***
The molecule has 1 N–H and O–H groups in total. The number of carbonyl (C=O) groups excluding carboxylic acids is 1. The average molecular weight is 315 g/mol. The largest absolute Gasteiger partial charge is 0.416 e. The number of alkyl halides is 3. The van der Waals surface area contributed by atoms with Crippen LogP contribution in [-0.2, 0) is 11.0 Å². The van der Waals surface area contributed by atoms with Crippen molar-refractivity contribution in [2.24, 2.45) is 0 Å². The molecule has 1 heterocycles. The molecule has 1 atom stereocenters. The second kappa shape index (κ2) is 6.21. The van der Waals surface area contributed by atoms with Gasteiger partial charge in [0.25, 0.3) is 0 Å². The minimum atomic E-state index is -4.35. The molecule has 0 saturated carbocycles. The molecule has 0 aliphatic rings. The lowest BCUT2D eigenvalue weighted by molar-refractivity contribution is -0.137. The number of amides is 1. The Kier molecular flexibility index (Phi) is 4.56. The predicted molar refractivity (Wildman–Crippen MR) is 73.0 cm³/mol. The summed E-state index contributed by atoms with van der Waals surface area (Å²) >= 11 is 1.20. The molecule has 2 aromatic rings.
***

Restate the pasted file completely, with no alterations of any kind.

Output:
The molecule has 1 N–H and O–H groups in total. The number of carbonyl (C=O) groups excluding carboxylic acids is 1. The average molecular weight is 315 g/mol. The largest absolute Gasteiger partial charge is 0.416 e. The number of alkyl halides is 3. The van der Waals surface area contributed by atoms with Crippen LogP contribution in [-0.2, 0) is 11.0 Å². The van der Waals surface area contributed by atoms with Crippen molar-refractivity contribution in [2.24, 2.45) is 0 Å². The molecule has 1 heterocycles. The molecule has 1 atom stereocenters. The second kappa shape index (κ2) is 6.21. The van der Waals surface area contributed by atoms with Gasteiger partial charge in [0.25, 0.3) is 0 Å². The minimum atomic E-state index is -4.35. The molecule has 0 saturated carbocycles. The molecule has 0 aliphatic rings. The lowest BCUT2D eigenvalue weighted by molar-refractivity contribution is -0.137. The number of amides is 1. The Kier molecular flexibility index (Phi) is 4.56. The predicted molar refractivity (Wildman–Crippen MR) is 73.0 cm³/mol. The summed E-state index contributed by atoms with van der Waals surface area (Å²) >= 11 is 1.20. The molecule has 2 aromatic rings.